Genes from people over 100 may one day help others stay heart-healthy, some exciting new research suggests.

A group of British and Italian researchers it has found A certain mutated gene in so-called “supergenerics” could be used to help people with heart failure more than a century old turn back their clocks within a decade; Very useful study Published in the magazine Cardiovascular research.

Build on Finding gene variants associated with longevity In the year Called BPIFB4 in 2018, the researchers ran tests on human cells in test tubes and later on mice to see if they could turn back the biological clock when the genes were introduced in the lab instead of being inherited.

Intriguingly, they found that exposure to damaged cells could prevent or even reverse the aging of the heart.

“Cells of elderly patients, especially the “pericytes” that support the formation of new blood vessels, were found to be less efficient and older,” said Monica Cattaneno, a researcher at the Multimedica Group in Italy and in collaboration. – Author, b press release.

“By adding a longevity gene/protein in a test tube, we observed a process of cardiac regeneration—the heart cells of elderly heart failure patients continued to function properly and were more efficient at building new blood vessels,” Cattaneo added.

The researchers found that those same cells appeared to have reduced expression of BPIFB4. In other words, people who are prone to developing heart problems may actually be. Lost This key longevity protein.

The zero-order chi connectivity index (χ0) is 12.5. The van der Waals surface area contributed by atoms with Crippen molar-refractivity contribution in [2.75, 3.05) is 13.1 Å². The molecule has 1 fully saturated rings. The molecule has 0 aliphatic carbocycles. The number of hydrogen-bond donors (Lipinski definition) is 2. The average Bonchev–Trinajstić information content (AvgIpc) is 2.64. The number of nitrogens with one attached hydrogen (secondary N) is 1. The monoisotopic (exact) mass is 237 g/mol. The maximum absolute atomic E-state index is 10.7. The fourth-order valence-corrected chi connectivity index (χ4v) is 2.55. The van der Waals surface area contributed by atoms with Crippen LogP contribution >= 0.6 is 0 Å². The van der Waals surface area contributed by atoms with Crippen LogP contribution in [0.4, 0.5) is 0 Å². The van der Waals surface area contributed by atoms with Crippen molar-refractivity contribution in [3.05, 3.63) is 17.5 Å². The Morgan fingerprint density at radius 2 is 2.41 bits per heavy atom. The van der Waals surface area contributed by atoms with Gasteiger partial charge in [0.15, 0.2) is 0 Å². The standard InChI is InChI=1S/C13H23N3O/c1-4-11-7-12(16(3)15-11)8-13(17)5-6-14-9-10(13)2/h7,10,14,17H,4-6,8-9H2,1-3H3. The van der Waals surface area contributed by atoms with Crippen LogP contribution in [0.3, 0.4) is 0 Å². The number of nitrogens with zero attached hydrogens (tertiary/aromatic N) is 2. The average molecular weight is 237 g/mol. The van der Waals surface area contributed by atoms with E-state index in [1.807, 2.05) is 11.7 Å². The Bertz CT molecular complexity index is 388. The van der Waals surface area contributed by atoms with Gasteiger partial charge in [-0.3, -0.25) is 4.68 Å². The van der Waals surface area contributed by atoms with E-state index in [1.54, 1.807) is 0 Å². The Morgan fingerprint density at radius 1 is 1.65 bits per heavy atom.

Professor and co-author Paolo Madedu of the University of Bristol said these findings suggest that introducing the protein into cells could be a gene therapy option for patients with heart problems. A promising branch of medicineIt still has many related risks including Chances of getting cancer.

“Our findings confirm that a healthy mutation in the gene can reverse the decline in cardiac performance in the elderly,” Madedu said in a press release. “Now we’re interested in finding out if giving a protein instead of a gene might work.”

Obviously, this type of treatment will take years to perfect — but regardless, it could be a major victory in the battle against heart disease.

More on genetics: Scientist Gregor Mendel thought he would be “happy” to dig up his body to study genetics.

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